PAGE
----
November 2017, Vol. 1

Getting the most out of stipends

by Ann Patton

Mention the topic of stipends in public schools and you may hear sighs of frustration from HR administrators, as well as lots of questions. Which employees are eligible for stipends? How much money should be dedicated to an extracurricular stipend? Can the district give bonuses when the team performs particularly well? Texas public schools that use stipends to pay employees, usually teachers, to compensate for a variety of factors need to consider common and best practices for payment.

Extracurricular duties

Stipends are often used to compensate for duties performed that are not related to their primary job, such as time spent before and after school and for days worked outside of their normal duty schedule. Extracurricular stipends are paid for coaching athletics, including football, baseball, and basketball, and for directing performing arts, (e.g., band, orchestra, drama). Other common stipends include cheerleading, drill team, club sponsors, and UIL coaches.

Stipend pay practices vary among districts. According to the 2016–2017 TASB HR Services Extra-Duty Stipend Survey, more than half (56 percent) of reporting districts pay additional days, either at the employee’s daily rate or a standard daily rate, plus a stipend. The remaining 44 percent pay a stipend exclusively.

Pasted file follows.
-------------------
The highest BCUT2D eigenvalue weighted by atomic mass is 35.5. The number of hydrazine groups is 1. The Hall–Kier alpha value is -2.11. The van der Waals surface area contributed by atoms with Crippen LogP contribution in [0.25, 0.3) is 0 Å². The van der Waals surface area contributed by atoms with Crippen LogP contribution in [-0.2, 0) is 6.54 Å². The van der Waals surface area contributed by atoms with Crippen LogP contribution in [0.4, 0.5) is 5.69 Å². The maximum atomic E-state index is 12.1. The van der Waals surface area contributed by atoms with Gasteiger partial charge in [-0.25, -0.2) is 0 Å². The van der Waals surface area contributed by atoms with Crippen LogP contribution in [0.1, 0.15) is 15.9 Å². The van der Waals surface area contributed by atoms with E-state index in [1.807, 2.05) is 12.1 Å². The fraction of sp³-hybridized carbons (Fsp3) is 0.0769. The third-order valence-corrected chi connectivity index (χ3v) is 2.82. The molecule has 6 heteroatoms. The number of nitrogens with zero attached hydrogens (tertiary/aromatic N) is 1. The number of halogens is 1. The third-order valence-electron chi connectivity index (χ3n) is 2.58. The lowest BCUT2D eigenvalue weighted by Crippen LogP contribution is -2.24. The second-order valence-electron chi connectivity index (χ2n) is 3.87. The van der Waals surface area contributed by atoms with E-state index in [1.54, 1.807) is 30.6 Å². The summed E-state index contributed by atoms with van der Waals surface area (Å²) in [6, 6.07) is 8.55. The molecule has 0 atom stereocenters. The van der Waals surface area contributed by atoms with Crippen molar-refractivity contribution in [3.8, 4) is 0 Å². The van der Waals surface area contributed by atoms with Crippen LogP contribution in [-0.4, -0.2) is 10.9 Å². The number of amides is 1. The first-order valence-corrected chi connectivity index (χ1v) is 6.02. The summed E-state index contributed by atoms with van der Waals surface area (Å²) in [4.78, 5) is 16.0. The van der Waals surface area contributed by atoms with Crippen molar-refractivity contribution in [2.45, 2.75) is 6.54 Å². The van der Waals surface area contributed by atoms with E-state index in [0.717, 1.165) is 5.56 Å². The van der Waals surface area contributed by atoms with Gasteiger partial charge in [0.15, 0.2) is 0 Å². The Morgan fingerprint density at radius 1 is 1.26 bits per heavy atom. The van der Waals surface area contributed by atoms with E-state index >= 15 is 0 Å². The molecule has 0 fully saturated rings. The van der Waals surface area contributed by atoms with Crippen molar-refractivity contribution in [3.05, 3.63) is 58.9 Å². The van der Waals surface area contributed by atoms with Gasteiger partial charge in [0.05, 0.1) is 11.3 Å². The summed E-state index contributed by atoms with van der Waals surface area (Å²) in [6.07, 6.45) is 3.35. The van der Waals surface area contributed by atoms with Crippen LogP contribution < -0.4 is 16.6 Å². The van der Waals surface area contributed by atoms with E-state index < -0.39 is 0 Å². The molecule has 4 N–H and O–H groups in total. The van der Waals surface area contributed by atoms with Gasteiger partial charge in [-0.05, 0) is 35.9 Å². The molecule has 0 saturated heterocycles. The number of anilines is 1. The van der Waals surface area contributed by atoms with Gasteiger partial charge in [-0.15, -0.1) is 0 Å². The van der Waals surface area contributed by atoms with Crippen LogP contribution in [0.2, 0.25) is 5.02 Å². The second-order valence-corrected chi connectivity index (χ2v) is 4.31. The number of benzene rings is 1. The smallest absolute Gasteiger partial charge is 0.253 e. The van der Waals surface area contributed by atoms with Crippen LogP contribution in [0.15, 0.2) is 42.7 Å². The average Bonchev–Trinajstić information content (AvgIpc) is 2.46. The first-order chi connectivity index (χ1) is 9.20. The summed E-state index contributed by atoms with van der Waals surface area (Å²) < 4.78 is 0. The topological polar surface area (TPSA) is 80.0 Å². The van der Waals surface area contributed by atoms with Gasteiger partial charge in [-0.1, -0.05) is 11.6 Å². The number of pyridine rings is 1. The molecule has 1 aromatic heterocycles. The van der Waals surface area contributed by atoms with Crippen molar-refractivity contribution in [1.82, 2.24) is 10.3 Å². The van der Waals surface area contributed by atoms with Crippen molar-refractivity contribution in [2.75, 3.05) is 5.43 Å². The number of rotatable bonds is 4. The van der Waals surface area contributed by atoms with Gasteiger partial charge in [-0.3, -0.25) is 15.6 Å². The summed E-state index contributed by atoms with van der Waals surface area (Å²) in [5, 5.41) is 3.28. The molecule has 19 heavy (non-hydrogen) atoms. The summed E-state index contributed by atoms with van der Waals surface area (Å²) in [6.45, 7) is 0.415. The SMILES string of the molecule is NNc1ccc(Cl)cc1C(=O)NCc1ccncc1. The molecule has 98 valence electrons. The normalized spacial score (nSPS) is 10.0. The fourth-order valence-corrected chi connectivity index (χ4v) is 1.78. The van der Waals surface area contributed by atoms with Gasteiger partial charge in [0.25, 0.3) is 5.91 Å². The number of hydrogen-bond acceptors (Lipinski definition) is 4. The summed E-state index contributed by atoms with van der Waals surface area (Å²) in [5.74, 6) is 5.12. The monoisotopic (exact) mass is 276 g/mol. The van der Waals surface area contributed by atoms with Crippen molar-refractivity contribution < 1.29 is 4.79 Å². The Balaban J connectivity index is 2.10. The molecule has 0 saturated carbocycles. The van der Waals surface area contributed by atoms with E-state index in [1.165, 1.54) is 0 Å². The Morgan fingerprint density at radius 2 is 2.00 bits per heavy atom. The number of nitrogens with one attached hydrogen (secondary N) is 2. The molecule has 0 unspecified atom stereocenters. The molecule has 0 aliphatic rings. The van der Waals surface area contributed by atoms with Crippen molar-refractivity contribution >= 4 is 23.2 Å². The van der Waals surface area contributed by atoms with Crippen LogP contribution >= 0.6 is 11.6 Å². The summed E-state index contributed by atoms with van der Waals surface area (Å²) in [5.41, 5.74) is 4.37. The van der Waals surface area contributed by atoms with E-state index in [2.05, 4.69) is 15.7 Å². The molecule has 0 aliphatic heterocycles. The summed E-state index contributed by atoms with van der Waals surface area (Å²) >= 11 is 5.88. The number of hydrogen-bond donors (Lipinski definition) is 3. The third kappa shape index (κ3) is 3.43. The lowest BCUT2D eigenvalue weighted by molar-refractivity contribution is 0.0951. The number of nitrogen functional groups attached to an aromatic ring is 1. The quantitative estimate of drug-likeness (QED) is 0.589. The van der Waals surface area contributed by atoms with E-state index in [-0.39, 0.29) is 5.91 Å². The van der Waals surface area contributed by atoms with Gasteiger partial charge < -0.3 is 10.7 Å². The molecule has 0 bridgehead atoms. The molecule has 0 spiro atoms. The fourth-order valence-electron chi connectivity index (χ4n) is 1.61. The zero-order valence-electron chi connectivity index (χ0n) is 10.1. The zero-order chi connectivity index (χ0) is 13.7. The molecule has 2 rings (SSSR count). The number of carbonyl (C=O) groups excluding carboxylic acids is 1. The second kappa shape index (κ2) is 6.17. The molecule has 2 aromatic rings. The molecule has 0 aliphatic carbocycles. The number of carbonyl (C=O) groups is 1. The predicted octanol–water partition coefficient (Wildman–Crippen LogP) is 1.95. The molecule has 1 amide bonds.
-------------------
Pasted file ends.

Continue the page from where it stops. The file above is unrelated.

Although the length of the sports season is the same, there is no consistency among districts who pay additional days in how many days are paid. Paying additional days causes inequity in how much is paid to each coach. For example, if two assistant coaches are paid five days and a $2,000 stipend and they have been coaching the same number of years, one may be paid considerably more than the other because he has more years of teaching experience. That person already is paid more for his teaching assignment than the less-experienced teacher, but paying additional days creates a disparity in pay for the extra duty assignment.
Paying a single stipend with no days is a more equitable method. This ensures that coaches are compensated equally for the same work.

Certifications and degrees

According to the 2016–2017 TASB Salary Survey, 70 percent of districts pay teachers a stipend for having a master’s degree. Also, the number of districts paying more or paying exclusively for teachers who have a master’s degree in the subject or content area in which they teach is increasing. Research shows that teachers who have completed graduate degrees are not significantly more effective than those with bachelor’s degrees. However, some studies have found teachers with advanced degrees in their subject or content area have a greater impact on student growth, particularly in the areas of math and science.

Districts also commonly pay stipends for hard-to-find specialties, including certified math, science, bilingual, and foreign language teachers. This allows districts, who pay using a teacher pay schedule that only recognizes experience, to provide additional compensation to teachers with specialized certifications.

Leadership